Cluster 2

Faith-based

69.0

0.38

0.36

0.02

PRV12035

Nan Tien Institute Limited

Cluster 2

Faith-based

16.9

0.25

0.19

0.06

PRV12009

Navitas Professional Institute Pty Ltd

Cluster 2

For-profit

2504.1

0.41

0.41

0.00

PRV12165

Perth Bible College Inc

Cluster 2

Faith-based

39.92

0.52

0.52

0.00

PRV12045

Sydney College of Divinity Ltd

Cluster 2

Faith-based

550.3

0.27

0.27

0.00

PRV12047

Tabor College (NSW) Ltd

Cluster 2

Faith-based

20.43

0.23

0.23

0.00

PRV12149

Tabor College (Victoria) Inc.

Cluster 2

Faith-based

146.3

0.27

0.27

0.00

PRV12103

Tabor College Incorporated

Cluster 2

Faith-based

364.5

0.37

0.36

0.01

PRV12168

Tabor College Incorporated (WA)

Cluster 2

Faith-based

24.08

0.39

0.39

0.00

PRV12109

Tabor College Tasmania Inc.

Cluster 2

Faith-based

40.0

0.48

0.48

0.00

PRV12048

The College of Law Limited

Cluster 2

Other

1658.9

0.26

0.12

0.14

PRV12064

Wesley Institute

Cluster 2

Faith-based

350.5

0.27

0.26

0.01

PRV12146

Acknowledge Education Pty Ltd

Cluster 3

For-profit

156.9

0.40

0.40

0.00

PRV12090

Australian Institute of Business Pty Ltd

Cluster 3

For-profit

2733.2

0.12

0.11

0.01

PRV12091

Australian Institute of Management South Australian Division

Cluster 3

Professional Body

38.4

0.16

0.14

0.02

PRV13001

Australian Institute of Professional Education Pty Ltd

Cluster 3

For-profit

92.1

1.00

 

 

PRV12016

Blue Mountains International Hotel Management School

Cluster 3

For-profit

1236.85

0.16

0.12

0.04

PRV12095

Carnegie Mellon University

Cluster 3

University

83.93

0.07

0.01

0.06

PRV12122

Chifley Business School Pty Ltd

Cluster 3

For-profit

1118.4

0.19

0.20

-0.01

PRV12021

Group Colleges Australia Pty Ltd

Cluster 3

For-profit

490.9

0.34

0.34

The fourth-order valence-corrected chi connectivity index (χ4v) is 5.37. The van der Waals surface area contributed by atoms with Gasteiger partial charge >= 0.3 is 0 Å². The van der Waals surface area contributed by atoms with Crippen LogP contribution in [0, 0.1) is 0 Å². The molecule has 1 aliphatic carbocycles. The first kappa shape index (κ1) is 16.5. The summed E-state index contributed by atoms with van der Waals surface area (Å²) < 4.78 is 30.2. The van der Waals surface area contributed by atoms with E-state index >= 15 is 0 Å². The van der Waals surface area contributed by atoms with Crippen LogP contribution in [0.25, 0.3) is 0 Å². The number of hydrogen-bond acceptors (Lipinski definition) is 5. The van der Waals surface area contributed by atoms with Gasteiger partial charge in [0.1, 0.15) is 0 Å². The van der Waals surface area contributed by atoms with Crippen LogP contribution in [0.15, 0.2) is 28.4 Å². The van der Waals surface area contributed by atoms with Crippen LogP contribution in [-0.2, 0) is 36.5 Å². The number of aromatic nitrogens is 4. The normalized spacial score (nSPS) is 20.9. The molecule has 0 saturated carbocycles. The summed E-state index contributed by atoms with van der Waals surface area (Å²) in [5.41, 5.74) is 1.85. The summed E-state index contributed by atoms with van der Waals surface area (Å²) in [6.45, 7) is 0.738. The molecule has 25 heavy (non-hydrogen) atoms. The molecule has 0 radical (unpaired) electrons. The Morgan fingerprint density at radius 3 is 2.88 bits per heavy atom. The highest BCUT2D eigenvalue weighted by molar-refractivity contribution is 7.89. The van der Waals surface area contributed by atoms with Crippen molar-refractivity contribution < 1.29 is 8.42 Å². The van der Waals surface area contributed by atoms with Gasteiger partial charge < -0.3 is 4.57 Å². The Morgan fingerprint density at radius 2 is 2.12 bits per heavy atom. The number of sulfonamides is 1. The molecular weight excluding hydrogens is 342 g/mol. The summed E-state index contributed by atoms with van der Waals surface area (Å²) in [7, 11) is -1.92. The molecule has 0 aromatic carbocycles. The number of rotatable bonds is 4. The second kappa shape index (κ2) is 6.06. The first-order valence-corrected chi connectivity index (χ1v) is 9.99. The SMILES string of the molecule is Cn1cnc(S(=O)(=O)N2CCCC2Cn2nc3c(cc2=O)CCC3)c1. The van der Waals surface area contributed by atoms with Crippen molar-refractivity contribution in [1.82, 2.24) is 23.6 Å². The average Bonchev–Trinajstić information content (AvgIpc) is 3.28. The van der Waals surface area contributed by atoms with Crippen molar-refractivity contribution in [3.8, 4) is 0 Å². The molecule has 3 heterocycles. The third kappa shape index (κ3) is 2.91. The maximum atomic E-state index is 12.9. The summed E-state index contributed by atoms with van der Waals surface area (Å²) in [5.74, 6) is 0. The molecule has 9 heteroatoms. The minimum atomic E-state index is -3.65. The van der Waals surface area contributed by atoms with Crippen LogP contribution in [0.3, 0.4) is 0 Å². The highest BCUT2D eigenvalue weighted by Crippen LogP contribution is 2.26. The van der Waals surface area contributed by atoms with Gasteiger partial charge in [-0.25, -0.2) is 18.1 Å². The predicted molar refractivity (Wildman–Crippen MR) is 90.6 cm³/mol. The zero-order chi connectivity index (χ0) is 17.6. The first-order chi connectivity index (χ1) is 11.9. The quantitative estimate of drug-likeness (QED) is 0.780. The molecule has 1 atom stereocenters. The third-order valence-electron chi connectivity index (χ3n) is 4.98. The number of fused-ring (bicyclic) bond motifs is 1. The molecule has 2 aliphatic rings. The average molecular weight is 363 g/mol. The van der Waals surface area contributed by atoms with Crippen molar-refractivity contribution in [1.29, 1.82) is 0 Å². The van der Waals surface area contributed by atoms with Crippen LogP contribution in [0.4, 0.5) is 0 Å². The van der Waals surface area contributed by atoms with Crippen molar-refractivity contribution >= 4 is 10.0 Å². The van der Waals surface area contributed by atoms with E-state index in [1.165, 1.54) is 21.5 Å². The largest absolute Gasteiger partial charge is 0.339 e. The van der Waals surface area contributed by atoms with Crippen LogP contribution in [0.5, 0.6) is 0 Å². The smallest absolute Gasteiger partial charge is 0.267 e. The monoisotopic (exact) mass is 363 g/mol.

0.00

PRV12128

Holmes Institute Pty Ltd as Trustee for Holmes Institute Trust

Cluster 3

For-profit

3018.6

0.35

0.33

0.02

PRV12099

ICHM Pty Ltd

Cluster 3

For-profit

414.4

0.12

0.12

0.00

PRV12022

INSEARCH Ltd

Cluster 3

Pathway

1620.6

0.49

0.22

0.27

PRV12188

Investment Banking Institute Business School Pty Ltd

Cluster 3

For-profit

2.0

0.00*

 

 

PRV12094

Kaplan Business School Pty Limited

Cluster 3

For-profit

1536.6

0.36

0.31

0.05

PRV12030

Kaplan Higher Education Pty Ltd

Cluster 3

For-profit

806.58

0.39

0.38

0.02

PRV12100

Le Cordon Bleu Australia Pty. Limited

Cluster 3

For-profit

395.75

0.11

0.11

0.00

PRV12138

Melbourne Institute of Technology Pty Ltd

Cluster 3

For-profit

783.1

0.30

0.27

0.03

PRV12139

Monash College Pty Ltd

Cluster 3

Pathway

1831.0

0.13

0.13

0.00

PRV12044

Study Group Australia Pty Limited

Cluster 3

For-profit

144.8

0.44

0.29

0.15

PRV12051

The Centre of Academic Excellence Pty. Ltd.

Cluster 3

For-profit

234.0

0.29

0.29

0.00

PRV12059

Top Education Group Pty Ltd

Cluster 3

For-profit

791.8

0.33**

0.33

0.00

PRV12209

Torrens University Australia Ltd

Cluster 3

University

136.7

0.00*

 

 

PRV12106

University College London

Cluster 3

University

45.4

0.10

0.10

0.00

PRV12027

UOWC Ltd

Cluster 3

Pathway

63.8

0.51

0.36

0.15

PRV12113

Academy of Design Australia Limited

Cluster 4

For-profit

215.90

0.26

0.26

0.00

PRV12005

Academy of Information Technology Pty Ltd

Cluster 4

For-profit

253.1

0.27

0.26

0.01

PRV12066

ACPE Limited

Cluster 4

Other

788.2

0.36

0.36

0.00

PRV12087

Adelaide Central School of Art Incorporated

Cluster 4

Other

93.9

0.32

0.32

0.00

PRV12070

Australian College of Natural Medicine Pty Ltd

Cluster 4

For-profit

2505.8

0.36

0.36

0.00

PRV12187

Australian College of the Arts Pty Ltd

Cluster 4

For-profit

151.1

0.31

0.31

0.00

PRV12015

Avondale College Limited

Cluster 4

Faith-based

1004.6

0.25

0.24

0.01

PRV12117

Box Hill Institute

Cluster 4

TAFE

511.9

0.34

0.34

0.00

PRV12004

Canberra Institute of Technology